• The policy annual limit: each pet insurance policy has an annual limit, which is the maximum amount that will be paid out on the policy in one financial year. Annual limits range from around $10,000 up to $25,000 or more.  
  • Sub limits: in addition to an annual limit, there may also be sub limits that apply to the policy, for example a $300 sub limit for consultation fees, or a $5,000 limit for cruciate ligament conditions.  
  • Benefit percentage: pet insurance may not cover 100% of the cost of your vet bill. Instead, it may pay a percentage of the total bill. This can range from 50% for cheaper policies up to 90% for top-of-the-range cover. 
  • Excess amount: this is the amount you’ll need to pay out-of-pocket each time you make a claim on your policy. Some pet insurance policies do not come with an excess amount, while others do. 
  • Any add-ons you choose: it’s possible to add on more cover options to a basic policy, such as emergency boarding fees, routine care and dental care. These add-ons extend the scope of your pet insurance, but do increase the overall cost of the policy.
  • Discounts: some insurers offer discounts of between 5% and 15% if you have multiple pets insured together, if you pay your premium annually, or if you bundle your pet insurance with other forms of insurance with the same company.  

Types of pet insurance you can choose from

Why compare pet insurance with Savvy?

Common questions about Deerhounds

Are Deerhounds good with children?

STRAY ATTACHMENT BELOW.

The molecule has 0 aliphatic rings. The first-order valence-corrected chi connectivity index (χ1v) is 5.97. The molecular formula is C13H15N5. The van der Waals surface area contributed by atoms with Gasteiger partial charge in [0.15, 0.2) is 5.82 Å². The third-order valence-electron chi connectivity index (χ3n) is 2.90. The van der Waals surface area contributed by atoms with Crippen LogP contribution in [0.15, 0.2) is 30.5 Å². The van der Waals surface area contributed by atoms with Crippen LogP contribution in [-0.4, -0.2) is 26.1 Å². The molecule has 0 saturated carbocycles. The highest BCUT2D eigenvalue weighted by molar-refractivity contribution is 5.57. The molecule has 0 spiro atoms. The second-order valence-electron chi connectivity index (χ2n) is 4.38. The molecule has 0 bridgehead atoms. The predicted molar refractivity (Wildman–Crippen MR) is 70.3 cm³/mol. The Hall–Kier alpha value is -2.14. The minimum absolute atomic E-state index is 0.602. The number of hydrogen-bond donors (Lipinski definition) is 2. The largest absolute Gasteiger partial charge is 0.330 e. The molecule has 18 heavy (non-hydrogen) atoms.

Yes – Deerhounds are known for their gentle and affectionate nature, which makes them excellent companions for children. They tend to be patient and even-tempered, enjoying the company of youngsters. However, it's essential to supervise interactions, especially with very young children, due to the dog's large size. This breed's calm and steady demeanour often creates a bond of trust and affection between them and the children they share a home with.

How much exercise does a Deerhound need daily?

Despite their large size, Deerhounds have moderate exercise needs. They enjoy regular walks and some off-leash playtime in a secure area. Daily exercise is essential to keep them mentally stimulated and physically fit, but they are not hyperactive dogs. Providing them with opportunities to stretch their legs and explore their environment helps maintain their overall health and well-being.

Are Deerhounds suitable for apartment living?

No – while Deerhounds are adaptable and can live in an apartment, they are better suited to homes with ample space to move around. They require a certain degree of room to stretch their legs, so access to a secure outdoor area is beneficial for their well-being. A large, enclosed yard or nearby parks where they can have regular exercise and playtime contribute significantly to their happiness and contentment.

Do Deerhounds bark a lot?

No – Deerhounds are not known to be excessive barkers. They tend to be rather reserved and are not inclined to bark without reason. However, like any dog, they may bark in response to certain stimuli or situations. Their calm and composed nature makes them well-suited for households where excessive noise may be a concern.